The June release of Vetiver’s fifth album The Errant Charm canhardly be coincidental. This is an album purpose-built for, and muchenhanced by, summer listening: to be absolutely precise: about 6pm, asthe sun starts to dip slightly and a quiet melancholy descends. Youprobably feel you already know exactly what it sounds like, and youwouldn’t be far wrong. The Errant Charm is a piece of woozy, low-keyCaliforniana, albeit informed by British janglers like The La’sand by a shoegazey approach to production. On the chirpy,organ-driven Can’t You Tell, Andy Cabic even sings about the brightblue sky and letting the sun warm its way to him. In fact, this is arare moment of lyrical clarity: so submerged are Cabic’s vocalsbeneath washes of guitars and keyboards throughout the album that theyare often a felt presence rather than the focus. It takes a littlestraining to hear the ten rather conventional, well-made songs lurkingbeneath the haze.
The San Francisco band has gone through several line-up changesover the years, but it is chiefly Cabic’s vehicle, and The ErrantCharm was built from scraps and ideas he took into the studio withproducer and long-time collaborator Thom Monaghan. The result is analbum that puts atmosphere first, establishing its tone of blissed-outmellowness from opener It’s Beyond Me onwards. This is followed bythe warmly immersive acoustic strumming of Worse For Wear, which endswith Cabic observing that “all happiness is sad”, which rather sums upthe album’s mixture of sunshine and pathos.
This mood is more or less maintained throughout: the biggestdeparture comes with Ride Ride Ride, a chugging glam rock boogiecomplete with guitar solo and backing vocals. It’s by-the-numbersstuff, but no less fun for it, and Cabic’s vocal, though still hardlyextrovert, actually takes on some colour here. He swiftly retreatsback into the mists, though, for Faint Praise (whose dreamy haze callsto mind their sometime labelmates Beach House) and the swellingcountry march of Soft Glass.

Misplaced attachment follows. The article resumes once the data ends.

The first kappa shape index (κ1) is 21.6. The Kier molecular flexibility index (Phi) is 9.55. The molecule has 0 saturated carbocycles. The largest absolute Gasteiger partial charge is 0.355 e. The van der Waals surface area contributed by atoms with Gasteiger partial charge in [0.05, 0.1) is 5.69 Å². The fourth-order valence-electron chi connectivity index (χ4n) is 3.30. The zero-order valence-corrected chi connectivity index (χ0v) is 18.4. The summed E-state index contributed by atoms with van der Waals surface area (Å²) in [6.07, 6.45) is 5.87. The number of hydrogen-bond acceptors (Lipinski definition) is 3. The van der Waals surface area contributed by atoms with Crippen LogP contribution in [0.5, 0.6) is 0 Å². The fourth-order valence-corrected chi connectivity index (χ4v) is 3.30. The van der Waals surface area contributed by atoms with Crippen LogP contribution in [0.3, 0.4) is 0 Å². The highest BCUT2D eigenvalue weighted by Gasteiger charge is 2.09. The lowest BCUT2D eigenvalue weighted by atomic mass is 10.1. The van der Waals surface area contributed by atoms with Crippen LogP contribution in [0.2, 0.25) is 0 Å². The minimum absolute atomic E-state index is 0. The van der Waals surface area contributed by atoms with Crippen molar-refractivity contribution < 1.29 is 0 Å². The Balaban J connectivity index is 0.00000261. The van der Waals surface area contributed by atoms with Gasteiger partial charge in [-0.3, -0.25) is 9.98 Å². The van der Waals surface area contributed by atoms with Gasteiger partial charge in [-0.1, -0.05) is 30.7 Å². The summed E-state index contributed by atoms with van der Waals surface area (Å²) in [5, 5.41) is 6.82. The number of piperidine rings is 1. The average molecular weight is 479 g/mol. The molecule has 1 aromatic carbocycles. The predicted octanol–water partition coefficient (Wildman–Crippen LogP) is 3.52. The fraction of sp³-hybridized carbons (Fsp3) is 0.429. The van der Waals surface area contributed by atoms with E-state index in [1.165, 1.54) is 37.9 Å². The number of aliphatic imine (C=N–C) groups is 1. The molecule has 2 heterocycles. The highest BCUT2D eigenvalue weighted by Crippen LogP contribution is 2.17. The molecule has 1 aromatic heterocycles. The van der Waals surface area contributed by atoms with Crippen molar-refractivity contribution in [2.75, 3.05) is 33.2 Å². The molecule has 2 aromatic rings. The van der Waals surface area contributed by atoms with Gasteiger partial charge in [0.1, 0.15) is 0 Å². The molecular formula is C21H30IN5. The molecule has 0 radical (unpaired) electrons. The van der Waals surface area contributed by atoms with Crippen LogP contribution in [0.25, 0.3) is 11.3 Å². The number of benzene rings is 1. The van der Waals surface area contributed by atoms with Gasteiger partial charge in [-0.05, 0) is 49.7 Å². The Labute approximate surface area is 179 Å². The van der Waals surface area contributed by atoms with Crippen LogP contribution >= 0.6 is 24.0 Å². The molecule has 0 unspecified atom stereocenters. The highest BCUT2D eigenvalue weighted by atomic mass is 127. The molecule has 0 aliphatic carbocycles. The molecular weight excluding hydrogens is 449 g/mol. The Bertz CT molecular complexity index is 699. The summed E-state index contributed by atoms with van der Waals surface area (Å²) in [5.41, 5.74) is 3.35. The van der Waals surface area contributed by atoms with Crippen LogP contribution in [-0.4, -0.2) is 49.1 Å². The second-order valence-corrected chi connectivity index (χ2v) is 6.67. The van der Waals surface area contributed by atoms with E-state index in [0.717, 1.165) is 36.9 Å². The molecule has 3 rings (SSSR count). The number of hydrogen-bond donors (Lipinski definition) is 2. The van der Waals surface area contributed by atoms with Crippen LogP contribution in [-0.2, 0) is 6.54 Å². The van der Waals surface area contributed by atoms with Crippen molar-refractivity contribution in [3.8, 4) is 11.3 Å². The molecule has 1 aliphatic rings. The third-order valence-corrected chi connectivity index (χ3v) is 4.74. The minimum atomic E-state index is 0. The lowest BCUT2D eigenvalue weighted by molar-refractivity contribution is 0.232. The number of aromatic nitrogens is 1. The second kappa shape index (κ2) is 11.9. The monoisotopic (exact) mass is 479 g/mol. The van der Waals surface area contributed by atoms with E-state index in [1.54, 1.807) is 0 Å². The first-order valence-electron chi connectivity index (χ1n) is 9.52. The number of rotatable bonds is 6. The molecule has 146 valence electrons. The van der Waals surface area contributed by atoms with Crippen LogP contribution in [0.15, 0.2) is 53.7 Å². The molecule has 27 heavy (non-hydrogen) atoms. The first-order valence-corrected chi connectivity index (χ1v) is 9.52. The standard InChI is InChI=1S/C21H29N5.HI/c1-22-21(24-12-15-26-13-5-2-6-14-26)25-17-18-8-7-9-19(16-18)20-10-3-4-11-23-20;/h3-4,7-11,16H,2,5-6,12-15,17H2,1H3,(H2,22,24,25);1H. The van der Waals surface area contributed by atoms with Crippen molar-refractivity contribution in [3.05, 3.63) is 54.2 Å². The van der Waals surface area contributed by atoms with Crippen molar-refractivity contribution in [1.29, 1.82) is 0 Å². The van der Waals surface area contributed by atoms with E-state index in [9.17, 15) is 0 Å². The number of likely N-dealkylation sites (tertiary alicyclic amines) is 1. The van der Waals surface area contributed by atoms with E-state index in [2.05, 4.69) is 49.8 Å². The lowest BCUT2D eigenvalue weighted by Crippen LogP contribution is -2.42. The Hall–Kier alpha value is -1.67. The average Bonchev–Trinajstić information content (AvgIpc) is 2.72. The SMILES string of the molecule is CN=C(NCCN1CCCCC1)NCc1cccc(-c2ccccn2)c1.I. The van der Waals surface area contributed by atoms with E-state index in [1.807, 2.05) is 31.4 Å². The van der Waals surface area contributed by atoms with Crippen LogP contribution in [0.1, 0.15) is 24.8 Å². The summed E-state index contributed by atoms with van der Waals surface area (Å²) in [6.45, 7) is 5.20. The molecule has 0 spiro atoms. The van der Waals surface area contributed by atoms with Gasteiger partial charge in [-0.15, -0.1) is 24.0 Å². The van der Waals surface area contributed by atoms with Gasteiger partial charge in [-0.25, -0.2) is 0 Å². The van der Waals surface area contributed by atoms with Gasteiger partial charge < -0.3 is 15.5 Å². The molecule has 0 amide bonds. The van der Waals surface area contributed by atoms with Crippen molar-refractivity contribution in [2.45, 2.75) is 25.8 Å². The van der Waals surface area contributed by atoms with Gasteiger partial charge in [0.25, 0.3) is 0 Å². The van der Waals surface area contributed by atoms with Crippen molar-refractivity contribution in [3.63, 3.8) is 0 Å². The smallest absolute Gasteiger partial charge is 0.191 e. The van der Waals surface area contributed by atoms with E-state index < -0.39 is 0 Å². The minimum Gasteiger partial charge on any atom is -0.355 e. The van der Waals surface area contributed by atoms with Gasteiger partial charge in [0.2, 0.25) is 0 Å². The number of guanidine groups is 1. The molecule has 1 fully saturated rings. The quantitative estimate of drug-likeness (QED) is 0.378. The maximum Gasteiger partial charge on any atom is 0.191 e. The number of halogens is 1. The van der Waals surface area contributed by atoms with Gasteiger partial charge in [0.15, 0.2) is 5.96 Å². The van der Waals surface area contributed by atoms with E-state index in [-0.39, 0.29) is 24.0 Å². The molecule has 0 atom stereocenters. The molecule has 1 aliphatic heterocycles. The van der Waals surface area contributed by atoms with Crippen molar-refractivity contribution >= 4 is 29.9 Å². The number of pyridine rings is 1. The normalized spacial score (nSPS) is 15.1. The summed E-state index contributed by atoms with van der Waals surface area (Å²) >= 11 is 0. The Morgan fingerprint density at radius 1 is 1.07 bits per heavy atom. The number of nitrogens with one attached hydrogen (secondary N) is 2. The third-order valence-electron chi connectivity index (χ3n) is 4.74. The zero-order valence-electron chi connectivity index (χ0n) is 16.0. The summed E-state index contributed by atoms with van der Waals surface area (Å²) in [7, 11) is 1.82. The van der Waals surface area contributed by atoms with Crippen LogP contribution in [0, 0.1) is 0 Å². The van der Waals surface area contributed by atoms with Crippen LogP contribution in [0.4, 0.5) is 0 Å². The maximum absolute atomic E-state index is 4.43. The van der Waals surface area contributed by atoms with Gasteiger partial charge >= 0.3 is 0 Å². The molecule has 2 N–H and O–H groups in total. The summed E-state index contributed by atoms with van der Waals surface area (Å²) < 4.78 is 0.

By having its most contemplative tracks at the start and end, thealbum leaves an impression of being a largely downtempo affair. Thisis deceptive: the middle section, recorded in a rockier full-bandsetup, has plenty of spring in its step, driven along by tambourinesand drum machines (on Right Away), by jingle-jangle guitars andFleetwood Mac-flavoured drums (on lead single Wonder Why). FogEmotion – whose title is another, even more concise summary of thealbum – has an Bo Diddley/bossa nova beat overlaid with JohnnyMarr-ish flanged guitar, creating a kind ofpost-punk-elevator-music bittersweetness.
Over seven years and five albums Vetiver have changed almost beyondrecognition from the band that used to open for “freak folk” merchantslike Devendra Banhart and Joanna Newsom. The ErrantCharm is far from a kooky album, nor indeed is it a particularlyoriginal or arresting one, but as a soundtrack to sun-soakedintrospection it discharges its duties very respectably. Cabic andMonaghan deliver an album of relaxed, low-definition loveliness, andit’s hard to begrudge them that.